Frida Kahlo's art is known for its exploration of gender identity and sexuality, particularly in her self-portraits. Kahlo's works often challenge traditional gender roles and stereotypes, as well as portray her own experiences with physical and emotional pain.

One example of Kahlo's expression of gender can be seen in her 1940 painting "Two Fridas," in which she depicts two versions of herself sitting side by side, both dressed in traditional Mexican clothing. One Frida wears a white European-style dress and holds a small portrait of her husband, while the other Frida wears a traditional Tehuana dress and holds a pair of surgical forceps, symbolizing her emotional and physical pain. This painting has been interpreted as a representation of Kahlo's struggle to reconcile her Mexican and European identities, as well as her exploration of her own gender identity and sexuality.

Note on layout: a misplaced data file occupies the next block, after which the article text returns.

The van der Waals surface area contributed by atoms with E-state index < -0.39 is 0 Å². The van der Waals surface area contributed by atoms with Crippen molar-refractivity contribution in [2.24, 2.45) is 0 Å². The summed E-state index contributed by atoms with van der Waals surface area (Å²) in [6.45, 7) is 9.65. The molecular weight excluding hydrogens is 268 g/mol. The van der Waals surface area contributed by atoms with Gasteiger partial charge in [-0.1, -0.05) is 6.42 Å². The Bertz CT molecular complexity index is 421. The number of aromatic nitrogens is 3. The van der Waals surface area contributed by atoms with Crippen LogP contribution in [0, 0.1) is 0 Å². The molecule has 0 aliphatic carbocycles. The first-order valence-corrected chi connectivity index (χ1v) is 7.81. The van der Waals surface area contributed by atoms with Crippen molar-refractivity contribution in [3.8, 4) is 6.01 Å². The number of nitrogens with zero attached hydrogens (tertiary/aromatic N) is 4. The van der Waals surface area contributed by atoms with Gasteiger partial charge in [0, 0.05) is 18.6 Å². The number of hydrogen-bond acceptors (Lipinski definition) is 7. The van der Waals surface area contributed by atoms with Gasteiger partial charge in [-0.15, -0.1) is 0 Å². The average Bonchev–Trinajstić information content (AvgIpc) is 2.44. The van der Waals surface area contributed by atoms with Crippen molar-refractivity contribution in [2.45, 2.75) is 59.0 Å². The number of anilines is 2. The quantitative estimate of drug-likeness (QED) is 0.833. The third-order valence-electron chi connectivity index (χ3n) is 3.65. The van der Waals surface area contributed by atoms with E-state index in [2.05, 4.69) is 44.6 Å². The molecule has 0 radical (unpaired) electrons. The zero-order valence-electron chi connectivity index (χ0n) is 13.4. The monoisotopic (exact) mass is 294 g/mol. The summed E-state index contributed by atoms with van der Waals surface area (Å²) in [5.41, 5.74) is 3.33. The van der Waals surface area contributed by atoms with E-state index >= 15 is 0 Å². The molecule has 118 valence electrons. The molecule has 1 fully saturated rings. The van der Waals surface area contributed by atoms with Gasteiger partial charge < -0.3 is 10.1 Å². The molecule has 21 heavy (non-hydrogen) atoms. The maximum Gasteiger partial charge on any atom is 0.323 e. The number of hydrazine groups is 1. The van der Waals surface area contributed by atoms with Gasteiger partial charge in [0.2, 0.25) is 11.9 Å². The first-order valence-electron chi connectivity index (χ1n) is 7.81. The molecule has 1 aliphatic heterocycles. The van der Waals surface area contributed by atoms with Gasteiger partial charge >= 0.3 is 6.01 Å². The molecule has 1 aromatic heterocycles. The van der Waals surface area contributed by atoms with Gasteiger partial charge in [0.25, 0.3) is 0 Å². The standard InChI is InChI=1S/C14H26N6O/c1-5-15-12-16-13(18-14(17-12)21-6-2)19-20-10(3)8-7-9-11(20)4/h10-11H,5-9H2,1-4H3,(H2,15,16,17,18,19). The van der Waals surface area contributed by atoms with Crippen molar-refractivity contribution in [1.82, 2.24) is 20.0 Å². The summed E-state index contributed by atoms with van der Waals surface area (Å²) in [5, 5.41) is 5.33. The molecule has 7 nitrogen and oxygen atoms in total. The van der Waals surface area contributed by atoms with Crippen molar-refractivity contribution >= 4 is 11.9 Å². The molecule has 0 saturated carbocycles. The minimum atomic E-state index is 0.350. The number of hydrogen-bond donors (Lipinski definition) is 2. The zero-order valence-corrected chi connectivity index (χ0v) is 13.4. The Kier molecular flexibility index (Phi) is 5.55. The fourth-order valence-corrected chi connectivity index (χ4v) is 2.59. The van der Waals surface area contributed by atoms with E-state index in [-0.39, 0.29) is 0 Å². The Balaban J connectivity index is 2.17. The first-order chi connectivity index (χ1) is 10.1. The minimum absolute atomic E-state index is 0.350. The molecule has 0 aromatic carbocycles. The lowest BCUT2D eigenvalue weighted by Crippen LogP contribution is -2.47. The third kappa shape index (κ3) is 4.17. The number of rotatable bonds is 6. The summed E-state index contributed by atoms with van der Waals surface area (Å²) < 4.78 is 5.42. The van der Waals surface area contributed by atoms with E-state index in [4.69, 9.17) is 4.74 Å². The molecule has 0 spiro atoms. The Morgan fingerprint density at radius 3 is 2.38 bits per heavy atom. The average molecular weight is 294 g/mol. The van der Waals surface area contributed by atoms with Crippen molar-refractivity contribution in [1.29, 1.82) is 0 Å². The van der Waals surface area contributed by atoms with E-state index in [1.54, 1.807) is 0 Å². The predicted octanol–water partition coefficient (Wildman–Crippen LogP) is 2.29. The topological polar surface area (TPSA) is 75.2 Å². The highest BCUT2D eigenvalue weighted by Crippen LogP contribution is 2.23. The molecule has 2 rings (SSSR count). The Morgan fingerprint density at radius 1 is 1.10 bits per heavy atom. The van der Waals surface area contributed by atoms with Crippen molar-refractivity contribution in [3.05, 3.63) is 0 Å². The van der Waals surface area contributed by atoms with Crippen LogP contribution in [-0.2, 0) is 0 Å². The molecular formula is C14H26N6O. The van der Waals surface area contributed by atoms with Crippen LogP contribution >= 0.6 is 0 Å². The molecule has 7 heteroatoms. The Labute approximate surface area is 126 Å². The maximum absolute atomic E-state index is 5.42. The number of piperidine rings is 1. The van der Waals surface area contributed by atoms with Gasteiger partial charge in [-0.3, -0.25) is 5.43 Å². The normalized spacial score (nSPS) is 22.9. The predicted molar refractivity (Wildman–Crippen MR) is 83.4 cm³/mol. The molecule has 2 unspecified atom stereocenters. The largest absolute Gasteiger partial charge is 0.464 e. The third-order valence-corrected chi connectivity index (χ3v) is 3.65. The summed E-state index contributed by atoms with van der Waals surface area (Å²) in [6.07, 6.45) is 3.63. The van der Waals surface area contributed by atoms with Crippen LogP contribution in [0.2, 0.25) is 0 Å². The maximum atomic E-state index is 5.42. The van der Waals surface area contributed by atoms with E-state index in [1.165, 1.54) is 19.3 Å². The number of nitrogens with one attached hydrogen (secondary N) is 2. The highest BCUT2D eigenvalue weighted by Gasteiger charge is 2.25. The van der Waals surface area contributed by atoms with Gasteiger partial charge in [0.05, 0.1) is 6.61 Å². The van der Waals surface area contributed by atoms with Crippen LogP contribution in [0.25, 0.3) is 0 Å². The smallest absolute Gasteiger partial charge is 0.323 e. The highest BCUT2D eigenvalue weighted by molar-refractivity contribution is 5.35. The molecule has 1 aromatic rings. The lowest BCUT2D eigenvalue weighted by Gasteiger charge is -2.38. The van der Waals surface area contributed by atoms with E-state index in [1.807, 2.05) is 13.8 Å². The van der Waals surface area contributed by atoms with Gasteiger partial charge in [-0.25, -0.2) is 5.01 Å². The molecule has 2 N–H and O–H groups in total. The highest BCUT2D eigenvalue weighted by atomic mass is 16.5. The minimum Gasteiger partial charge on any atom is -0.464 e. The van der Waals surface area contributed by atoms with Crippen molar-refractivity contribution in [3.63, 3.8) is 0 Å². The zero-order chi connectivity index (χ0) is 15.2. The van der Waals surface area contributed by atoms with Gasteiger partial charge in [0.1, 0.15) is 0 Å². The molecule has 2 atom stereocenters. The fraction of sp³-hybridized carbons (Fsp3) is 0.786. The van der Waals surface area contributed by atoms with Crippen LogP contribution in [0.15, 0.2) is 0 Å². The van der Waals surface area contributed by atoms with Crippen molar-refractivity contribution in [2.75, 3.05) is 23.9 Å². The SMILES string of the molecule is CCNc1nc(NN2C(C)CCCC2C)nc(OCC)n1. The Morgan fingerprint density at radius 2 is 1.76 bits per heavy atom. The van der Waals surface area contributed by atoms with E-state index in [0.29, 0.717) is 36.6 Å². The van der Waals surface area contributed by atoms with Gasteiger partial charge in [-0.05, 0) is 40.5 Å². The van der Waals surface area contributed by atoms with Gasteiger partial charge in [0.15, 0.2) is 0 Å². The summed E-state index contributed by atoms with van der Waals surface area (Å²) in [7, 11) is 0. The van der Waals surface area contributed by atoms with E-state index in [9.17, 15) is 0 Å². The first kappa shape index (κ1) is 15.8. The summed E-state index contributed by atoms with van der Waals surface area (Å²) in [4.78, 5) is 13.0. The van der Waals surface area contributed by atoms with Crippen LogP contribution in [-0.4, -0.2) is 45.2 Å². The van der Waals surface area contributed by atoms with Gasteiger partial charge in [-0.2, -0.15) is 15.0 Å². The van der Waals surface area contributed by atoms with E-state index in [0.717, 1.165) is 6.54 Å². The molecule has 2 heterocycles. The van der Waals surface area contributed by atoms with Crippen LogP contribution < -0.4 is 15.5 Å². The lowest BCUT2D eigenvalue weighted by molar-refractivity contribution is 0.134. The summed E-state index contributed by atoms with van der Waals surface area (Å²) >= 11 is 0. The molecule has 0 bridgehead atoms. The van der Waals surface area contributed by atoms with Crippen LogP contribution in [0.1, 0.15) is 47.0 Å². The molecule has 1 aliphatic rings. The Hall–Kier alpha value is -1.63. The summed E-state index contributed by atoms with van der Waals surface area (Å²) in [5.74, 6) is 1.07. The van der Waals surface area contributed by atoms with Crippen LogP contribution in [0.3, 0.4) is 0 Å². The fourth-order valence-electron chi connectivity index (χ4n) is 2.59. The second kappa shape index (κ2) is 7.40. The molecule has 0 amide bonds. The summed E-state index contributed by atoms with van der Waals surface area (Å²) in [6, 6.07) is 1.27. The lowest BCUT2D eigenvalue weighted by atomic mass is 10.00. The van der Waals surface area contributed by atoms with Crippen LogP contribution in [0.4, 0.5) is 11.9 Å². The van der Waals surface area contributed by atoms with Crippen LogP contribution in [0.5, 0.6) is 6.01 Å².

Kahlo also frequently depicted herself with short hair or masculine clothing, such as in her self-portrait "Self-Portrait with Cropped Hair," in which she wears a man's suit and has her hair cut short. This painting has been interpreted as a statement on Kahlo's rejection of traditional gender roles and expectations.

One of the key ways in which genderqueer art has affected history is by contributing to the broader struggle for LGBTQ+ rights. Genderqueer artists have used their work to raise awareness of issues affecting the LGBTQ+ community and to advocate for greater acceptance and equality. Through their art, they have challenged societal norms and provided a platform for marginalized individuals to express themselves and be seen and heard.

Overall, Kahlo's art can be seen as a powerful expression of gender queerness, as she challenged traditional gender norms and stereotypes and explored her own complex identity through her paintings.